INsight Artist, 2009
“Is a picture worth a thousand words? It depends on the picture. These photographs are so overwhelming that words, any words, seem trite.” —Raul Nino, poet
Gilles Peress is an internationally renowned photographer. Having studied political science and philosophy in Paris, he began working with photography in 1970. He has documented events in Northern Ireland, Lebanon, Palestine, Iran, Bosnia, Rwanda, 9-11, Afghanistan, and Iraq. Peress often represents the complexity of conflict in his acclaimed books by using minimal text, juxtaposing mundane detail with unfolding catastrophe. For him, there is never a clear distinction between war and peace… “War is never total war; in the same way, peace is never total peace.”
Currently Professor of Human Rights and Photography at Bard College, NY, and Senior Research Fellow at the Human Rights Center, UC Berkeley, Peress continues to develop his ongoing project titled Hate Thy Brother, a cycle of documentary narratives that looks at intolerance and its consequences.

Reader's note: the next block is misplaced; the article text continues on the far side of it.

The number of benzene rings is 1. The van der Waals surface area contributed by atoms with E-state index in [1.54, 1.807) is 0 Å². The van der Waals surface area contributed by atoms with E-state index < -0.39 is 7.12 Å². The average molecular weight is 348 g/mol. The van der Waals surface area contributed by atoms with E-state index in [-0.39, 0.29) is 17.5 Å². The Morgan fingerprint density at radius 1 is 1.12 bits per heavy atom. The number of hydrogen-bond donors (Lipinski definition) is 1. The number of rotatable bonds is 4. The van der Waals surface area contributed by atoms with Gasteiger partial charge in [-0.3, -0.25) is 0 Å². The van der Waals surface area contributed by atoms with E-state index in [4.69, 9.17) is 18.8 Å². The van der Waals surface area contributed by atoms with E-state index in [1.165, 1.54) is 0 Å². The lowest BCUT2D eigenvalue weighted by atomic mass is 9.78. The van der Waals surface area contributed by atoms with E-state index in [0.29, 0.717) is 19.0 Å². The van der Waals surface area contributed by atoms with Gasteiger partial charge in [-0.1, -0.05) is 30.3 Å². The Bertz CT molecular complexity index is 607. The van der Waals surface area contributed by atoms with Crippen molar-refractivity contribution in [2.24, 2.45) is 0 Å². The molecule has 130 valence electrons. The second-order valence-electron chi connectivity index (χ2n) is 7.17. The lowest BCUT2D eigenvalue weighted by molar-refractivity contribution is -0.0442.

A member of Magnum since 1972, his work is exhibited and collected internationally by the MoMA, the Metropolitan Museum of Art, the Whitney Museum, and PS1; the Art Institute of Chicago; the Corcoran Gallery; the Minneapolis Institute of Arts; The Centre Georges Pompidou Musee D’Art Moderne; and the Folkwang and Sprengel Museum. Awards include a Guggenheim Fellowship, multiple NEA grants, the W. Eugene Smith Grant for Humanistic Photography, multiple ICP Infinity Awards and the Pollock-Krasner grant.
His books include Haines (2004); A Village Destroyed (2002); The Graves: Srebrenica and Vukovar (1998); The Silence: Rwanda (1995); Farewell to Bosnia (1994); and Telex Iran (1984, 1997 reprint).